US non-farm payrolls increase by 263,000 in November
Hiring in the US held up better than expected last month and wage growth accelerated.
According to the Department of Labor, non-farm payrolls grew by 263,000 in November.
Consensus had been for an increase of 200,000.
Estimates of hiring in September and October were revised lower by a combined 23,000, to 269,000 and 284,000, respectively.
Average hourly earnings were up by 0.55% month-on-month (consensus: 0.3%), pushing the annual rate of increase to 5.09% (consensus: 4.6%).
In parallel, the length of the average workweek ticked lower by 0.1 hours to 34.4 hours.
The unemployment rate, which is derived from a separate survey than that which generates the non-farm payrolls numbers, was unchanged versus October at 3.7%.
Employment as per the so-called Household survey declined by 138,000 during the previous month while the number of unemployed fell by 48,000 and the labour force shrank by 186,000.
The labour force participation rate dipped by one tenth of a percentage point to 62.1%.
Following the release of the jobs report, Paul Ashworth, chief North America economist at Capital Economics, said the resurgence of wage pressures did not change his view that core price inflation was set to fall more quickly than envisaged by the Fed.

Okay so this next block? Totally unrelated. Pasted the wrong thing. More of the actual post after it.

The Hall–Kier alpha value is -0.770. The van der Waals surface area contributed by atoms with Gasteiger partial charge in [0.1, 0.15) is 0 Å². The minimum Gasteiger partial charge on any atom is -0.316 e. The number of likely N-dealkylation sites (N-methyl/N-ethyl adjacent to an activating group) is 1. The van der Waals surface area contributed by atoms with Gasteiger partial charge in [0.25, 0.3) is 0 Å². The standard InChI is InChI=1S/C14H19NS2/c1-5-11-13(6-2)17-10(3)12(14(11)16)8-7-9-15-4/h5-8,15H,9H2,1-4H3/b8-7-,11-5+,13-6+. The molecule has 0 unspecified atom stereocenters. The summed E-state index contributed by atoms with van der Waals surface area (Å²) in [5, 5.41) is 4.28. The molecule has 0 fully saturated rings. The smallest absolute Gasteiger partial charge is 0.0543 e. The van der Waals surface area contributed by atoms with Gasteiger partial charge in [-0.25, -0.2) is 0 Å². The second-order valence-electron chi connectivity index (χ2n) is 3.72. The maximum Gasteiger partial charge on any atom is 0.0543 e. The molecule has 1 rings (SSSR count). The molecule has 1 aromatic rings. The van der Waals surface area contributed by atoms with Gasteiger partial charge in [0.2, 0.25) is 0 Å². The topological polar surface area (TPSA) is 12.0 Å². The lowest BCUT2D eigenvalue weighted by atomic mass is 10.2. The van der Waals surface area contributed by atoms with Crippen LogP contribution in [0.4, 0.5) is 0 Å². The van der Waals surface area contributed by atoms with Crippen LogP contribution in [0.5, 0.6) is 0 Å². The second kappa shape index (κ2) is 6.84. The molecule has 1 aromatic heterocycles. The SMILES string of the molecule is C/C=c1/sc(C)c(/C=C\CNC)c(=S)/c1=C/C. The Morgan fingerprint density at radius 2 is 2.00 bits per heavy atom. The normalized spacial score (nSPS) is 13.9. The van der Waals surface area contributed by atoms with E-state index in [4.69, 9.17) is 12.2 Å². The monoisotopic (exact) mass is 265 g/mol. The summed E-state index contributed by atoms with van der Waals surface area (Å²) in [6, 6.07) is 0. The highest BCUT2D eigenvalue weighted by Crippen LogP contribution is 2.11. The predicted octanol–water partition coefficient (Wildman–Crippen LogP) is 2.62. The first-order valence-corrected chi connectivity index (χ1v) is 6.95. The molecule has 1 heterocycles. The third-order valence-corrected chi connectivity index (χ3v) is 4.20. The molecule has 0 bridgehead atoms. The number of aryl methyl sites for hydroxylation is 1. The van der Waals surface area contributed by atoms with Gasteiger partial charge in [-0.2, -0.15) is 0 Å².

And while hiring in the information sector rose by a "healthy" 19,000, notwithstanding headline about layoffs in the technology space, the 30,000 person decline in retail "could be a cause for concern".
Another source of concern for Ashworth was the further widening in the gap between measures of employment in the Household and Establishment surveys.
For his part, Ian Shepherdson, chief economist at Pantheon Macroeconomics, said the rebound in hourly earnings and upwards revisions to previous data meant that it was now "much harder to argue that the trend in wage growth is slowing. Wages rose at an annualised 4.8% rate in three months to November, much too fast for the Fed."
While the trend appeared to be stable he had been hoping to see a clear softening.
Regarding the Household survey figures, Shepherdson said even the 456,000 drop in employment over the past two months was not "statistically significant".
On the flip-side, payrolls growth was "flattered" by a 42,000 rise in government hiring, he added, but the "clear weakening" in retail over recent months was an "alarm bell" for the future and a fourth consecutive decline in temporary jobs was also "ominous".
Economists at ING believed that Friday's non-farm payrolls figure confirmed that demand and supply in the US jobs market remained a long way off from reaching a non-inflationary equilibrium.
"Furthermore, the latest consumer spending numbers together with the anecdotal evidence of the Black Friday weekend sales show that the economy has not yet met the Fed’s requirements of slowing to a rate "well below its longer-run trend"," they said.
"As such, the Fed has more work to do and we look for further 50bp rate hikes in December and in February, with the potential for tightening needing to go on for longer."